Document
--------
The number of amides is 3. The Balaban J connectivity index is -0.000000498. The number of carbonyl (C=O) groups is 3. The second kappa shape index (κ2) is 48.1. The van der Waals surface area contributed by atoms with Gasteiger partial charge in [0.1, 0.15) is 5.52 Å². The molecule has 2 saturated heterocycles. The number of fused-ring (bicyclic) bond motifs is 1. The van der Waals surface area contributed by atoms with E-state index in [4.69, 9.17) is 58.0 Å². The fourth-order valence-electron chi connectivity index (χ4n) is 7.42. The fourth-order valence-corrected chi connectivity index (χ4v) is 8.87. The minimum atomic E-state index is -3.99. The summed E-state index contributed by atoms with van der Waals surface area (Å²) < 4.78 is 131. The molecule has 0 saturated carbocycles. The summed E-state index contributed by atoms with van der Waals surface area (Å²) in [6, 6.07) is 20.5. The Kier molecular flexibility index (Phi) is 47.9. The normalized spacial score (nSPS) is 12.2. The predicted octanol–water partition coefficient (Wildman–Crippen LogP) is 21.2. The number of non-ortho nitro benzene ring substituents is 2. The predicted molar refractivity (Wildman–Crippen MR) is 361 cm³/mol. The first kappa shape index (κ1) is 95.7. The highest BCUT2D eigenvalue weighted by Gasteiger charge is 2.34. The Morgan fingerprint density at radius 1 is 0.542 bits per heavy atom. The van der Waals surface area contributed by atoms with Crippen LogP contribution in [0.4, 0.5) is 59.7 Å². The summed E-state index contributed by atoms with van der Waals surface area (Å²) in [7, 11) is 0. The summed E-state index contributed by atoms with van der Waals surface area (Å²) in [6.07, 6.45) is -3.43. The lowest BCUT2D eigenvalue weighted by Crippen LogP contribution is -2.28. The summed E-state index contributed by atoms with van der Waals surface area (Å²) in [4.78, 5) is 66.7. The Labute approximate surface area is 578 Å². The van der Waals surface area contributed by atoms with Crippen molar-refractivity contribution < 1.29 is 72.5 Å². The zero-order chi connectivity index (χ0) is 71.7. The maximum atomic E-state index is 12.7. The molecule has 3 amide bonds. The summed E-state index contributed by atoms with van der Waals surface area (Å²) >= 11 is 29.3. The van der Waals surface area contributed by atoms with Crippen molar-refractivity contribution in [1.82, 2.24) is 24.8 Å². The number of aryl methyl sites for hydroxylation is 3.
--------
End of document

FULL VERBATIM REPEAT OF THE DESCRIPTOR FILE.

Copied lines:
The number of amides is 3. The Balaban J connectivity index is -0.000000498. The number of carbonyl (C=O) groups is 3. The second kappa shape index (κ2) is 48.1. The van der Waals surface area contributed by atoms with Gasteiger partial charge in [0.1, 0.15) is 5.52 Å². The molecule has 2 saturated heterocycles. The number of fused-ring (bicyclic) bond motifs is 1. The van der Waals surface area contributed by atoms with E-state index in [4.69, 9.17) is 58.0 Å². The fourth-order valence-electron chi connectivity index (χ4n) is 7.42. The fourth-order valence-corrected chi connectivity index (χ4v) is 8.87. The minimum atomic E-state index is -3.99. The summed E-state index contributed by atoms with van der Waals surface area (Å²) < 4.78 is 131. The molecule has 0 saturated carbocycles. The summed E-state index contributed by atoms with van der Waals surface area (Å²) in [6, 6.07) is 20.5. The Kier molecular flexibility index (Phi) is 47.9. The normalized spacial score (nSPS) is 12.2. The predicted octanol–water partition coefficient (Wildman–Crippen LogP) is 21.2. The number of non-ortho nitro benzene ring substituents is 2. The predicted molar refractivity (Wildman–Crippen MR) is 361 cm³/mol. The first kappa shape index (κ1) is 95.7. The highest BCUT2D eigenvalue weighted by Gasteiger charge is 2.34. The Morgan fingerprint density at radius 1 is 0.542 bits per heavy atom. The van der Waals surface area contributed by atoms with Crippen LogP contribution in [0.4, 0.5) is 59.7 Å². The summed E-state index contributed by atoms with van der Waals surface area (Å²) in [7, 11) is 0. The summed E-state index contributed by atoms with van der Waals surface area (Å²) in [6.07, 6.45) is -3.43. The lowest BCUT2D eigenvalue weighted by Crippen LogP contribution is -2.28. The summed E-state index contributed by atoms with van der Waals surface area (Å²) in [4.78, 5) is 66.7. The Labute approximate surface area is 578 Å². The van der Waals surface area contributed by atoms with Crippen molar-refractivity contribution < 1.29 is 72.5 Å². The zero-order chi connectivity index (χ0) is 71.7. The maximum atomic E-state index is 12.7. The molecule has 3 amide bonds. The summed E-state index contributed by atoms with van der Waals surface area (Å²) >= 11 is 29.3. The van der Waals surface area contributed by atoms with Crippen molar-refractivity contribution in [1.82, 2.24) is 24.8 Å². The number of aryl methyl sites for hydroxylation is 3.